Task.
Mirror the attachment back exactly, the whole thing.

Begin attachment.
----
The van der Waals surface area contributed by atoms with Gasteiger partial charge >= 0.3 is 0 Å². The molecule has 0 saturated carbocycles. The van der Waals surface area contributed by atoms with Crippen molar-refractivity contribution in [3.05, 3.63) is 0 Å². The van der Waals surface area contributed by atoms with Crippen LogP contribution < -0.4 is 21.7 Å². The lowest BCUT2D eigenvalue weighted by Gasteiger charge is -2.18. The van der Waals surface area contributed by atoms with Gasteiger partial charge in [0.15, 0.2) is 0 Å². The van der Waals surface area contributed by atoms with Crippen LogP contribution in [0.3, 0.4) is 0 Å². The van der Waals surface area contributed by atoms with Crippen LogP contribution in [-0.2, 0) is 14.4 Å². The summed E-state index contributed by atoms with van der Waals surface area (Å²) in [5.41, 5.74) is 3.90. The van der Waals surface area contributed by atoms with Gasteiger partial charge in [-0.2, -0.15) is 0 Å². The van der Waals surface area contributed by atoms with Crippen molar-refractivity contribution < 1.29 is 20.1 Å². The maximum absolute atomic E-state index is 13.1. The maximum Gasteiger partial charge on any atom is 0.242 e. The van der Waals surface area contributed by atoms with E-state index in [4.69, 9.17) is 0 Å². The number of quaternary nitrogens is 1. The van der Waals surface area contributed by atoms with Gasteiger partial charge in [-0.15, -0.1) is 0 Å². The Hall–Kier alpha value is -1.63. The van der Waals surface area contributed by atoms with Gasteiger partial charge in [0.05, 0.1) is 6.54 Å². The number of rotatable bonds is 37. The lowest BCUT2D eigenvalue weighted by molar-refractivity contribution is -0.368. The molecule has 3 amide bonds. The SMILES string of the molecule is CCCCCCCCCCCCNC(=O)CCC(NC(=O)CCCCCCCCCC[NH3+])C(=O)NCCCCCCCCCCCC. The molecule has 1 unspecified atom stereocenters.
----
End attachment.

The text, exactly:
The van der Waals surface area contributed by atoms with Gasteiger partial charge >= 0.3 is 0 Å². The molecule has 0 saturated carbocycles. The van der Waals surface area contributed by atoms with Crippen molar-refractivity contribution in [3.05, 3.63) is 0 Å². The van der Waals surface area contributed by atoms with Crippen LogP contribution < -0.4 is 21.7 Å². The lowest BCUT2D eigenvalue weighted by Gasteiger charge is -2.18. The van der Waals surface area contributed by atoms with Gasteiger partial charge in [0.15, 0.2) is 0 Å². The van der Waals surface area contributed by atoms with Crippen LogP contribution in [0.3, 0.4) is 0 Å². The van der Waals surface area contributed by atoms with Crippen LogP contribution in [-0.2, 0) is 14.4 Å². The summed E-state index contributed by atoms with van der Waals surface area (Å²) in [5.41, 5.74) is 3.90. The van der Waals surface area contributed by atoms with Gasteiger partial charge in [-0.2, -0.15) is 0 Å². The van der Waals surface area contributed by atoms with Crippen molar-refractivity contribution < 1.29 is 20.1 Å². The maximum absolute atomic E-state index is 13.1. The maximum Gasteiger partial charge on any atom is 0.242 e. The van der Waals surface area contributed by atoms with E-state index in [4.69, 9.17) is 0 Å². The number of quaternary nitrogens is 1. The van der Waals surface area contributed by atoms with Gasteiger partial charge in [-0.15, -0.1) is 0 Å². The Hall–Kier alpha value is -1.63. The van der Waals surface area contributed by atoms with Gasteiger partial charge in [0.05, 0.1) is 6.54 Å². The number of rotatable bonds is 37. The lowest BCUT2D eigenvalue weighted by molar-refractivity contribution is -0.368. The molecule has 3 amide bonds. The SMILES string of the molecule is CCCCCCCCCCCCNC(=O)CCC(NC(=O)CCCCCCCCCC[NH3+])C(=O)NCCCCCCCCCCCC. The molecule has 1 unspecified atom stereocenters.